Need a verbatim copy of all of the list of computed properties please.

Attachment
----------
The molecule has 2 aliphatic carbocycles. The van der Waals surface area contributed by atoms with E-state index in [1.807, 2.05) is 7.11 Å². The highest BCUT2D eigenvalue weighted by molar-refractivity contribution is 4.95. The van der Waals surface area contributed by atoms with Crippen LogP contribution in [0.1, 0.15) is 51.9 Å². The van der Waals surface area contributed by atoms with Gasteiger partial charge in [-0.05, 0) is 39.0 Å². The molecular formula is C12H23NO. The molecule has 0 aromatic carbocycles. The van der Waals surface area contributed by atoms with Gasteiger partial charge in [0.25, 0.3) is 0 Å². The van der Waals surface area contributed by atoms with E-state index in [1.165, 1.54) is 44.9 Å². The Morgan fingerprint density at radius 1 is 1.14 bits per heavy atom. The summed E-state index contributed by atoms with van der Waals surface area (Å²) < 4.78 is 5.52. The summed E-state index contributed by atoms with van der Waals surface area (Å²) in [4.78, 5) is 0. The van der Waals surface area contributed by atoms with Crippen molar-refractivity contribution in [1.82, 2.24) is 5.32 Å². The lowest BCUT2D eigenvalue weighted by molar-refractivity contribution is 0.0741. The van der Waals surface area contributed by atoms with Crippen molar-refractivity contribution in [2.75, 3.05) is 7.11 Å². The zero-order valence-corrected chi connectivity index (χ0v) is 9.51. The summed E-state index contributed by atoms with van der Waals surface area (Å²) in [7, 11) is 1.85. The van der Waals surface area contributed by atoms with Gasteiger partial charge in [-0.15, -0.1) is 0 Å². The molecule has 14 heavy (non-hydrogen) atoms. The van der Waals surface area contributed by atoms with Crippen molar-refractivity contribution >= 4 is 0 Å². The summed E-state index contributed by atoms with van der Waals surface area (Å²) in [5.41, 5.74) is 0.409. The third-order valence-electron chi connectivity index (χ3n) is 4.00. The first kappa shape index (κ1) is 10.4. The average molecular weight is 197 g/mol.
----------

The molecule has 2 aliphatic carbocycles. The van der Waals surface area contributed by atoms with E-state index in [1.807, 2.05) is 7.11 Å². The highest BCUT2D eigenvalue weighted by molar-refractivity contribution is 4.95. The van der Waals surface area contributed by atoms with Crippen LogP contribution in [0.1, 0.15) is 51.9 Å². The van der Waals surface area contributed by atoms with Gasteiger partial charge in [-0.05, 0) is 39.0 Å². The molecular formula is C12H23NO. The molecule has 0 aromatic carbocycles. The van der Waals surface area contributed by atoms with Gasteiger partial charge in [0.25, 0.3) is 0 Å². The van der Waals surface area contributed by atoms with E-state index in [1.165, 1.54) is 44.9 Å². The Morgan fingerprint density at radius 1 is 1.14 bits per heavy atom. The summed E-state index contributed by atoms with van der Waals surface area (Å²) < 4.78 is 5.52. The summed E-state index contributed by atoms with van der Waals surface area (Å²) in [4.78, 5) is 0. The van der Waals surface area contributed by atoms with Crippen molar-refractivity contribution in [1.82, 2.24) is 5.32 Å². The lowest BCUT2D eigenvalue weighted by molar-refractivity contribution is 0.0741. The van der Waals surface area contributed by atoms with Crippen molar-refractivity contribution in [2.75, 3.05) is 7.11 Å². The zero-order valence-corrected chi connectivity index (χ0v) is 9.51. The summed E-state index contributed by atoms with van der Waals surface area (Å²) in [7, 11) is 1.85. The van der Waals surface area contributed by atoms with Gasteiger partial charge in [-0.15, -0.1) is 0 Å². The molecule has 14 heavy (non-hydrogen) atoms. The van der Waals surface area contributed by atoms with Crippen molar-refractivity contribution >= 4 is 0 Å². The summed E-state index contributed by atoms with van der Waals surface area (Å²) in [5.41, 5.74) is 0.409. The third-order valence-electron chi connectivity index (χ3n) is 4.00. The first kappa shape index (κ1) is 10.4. The average molecular weight is 197 g/mol.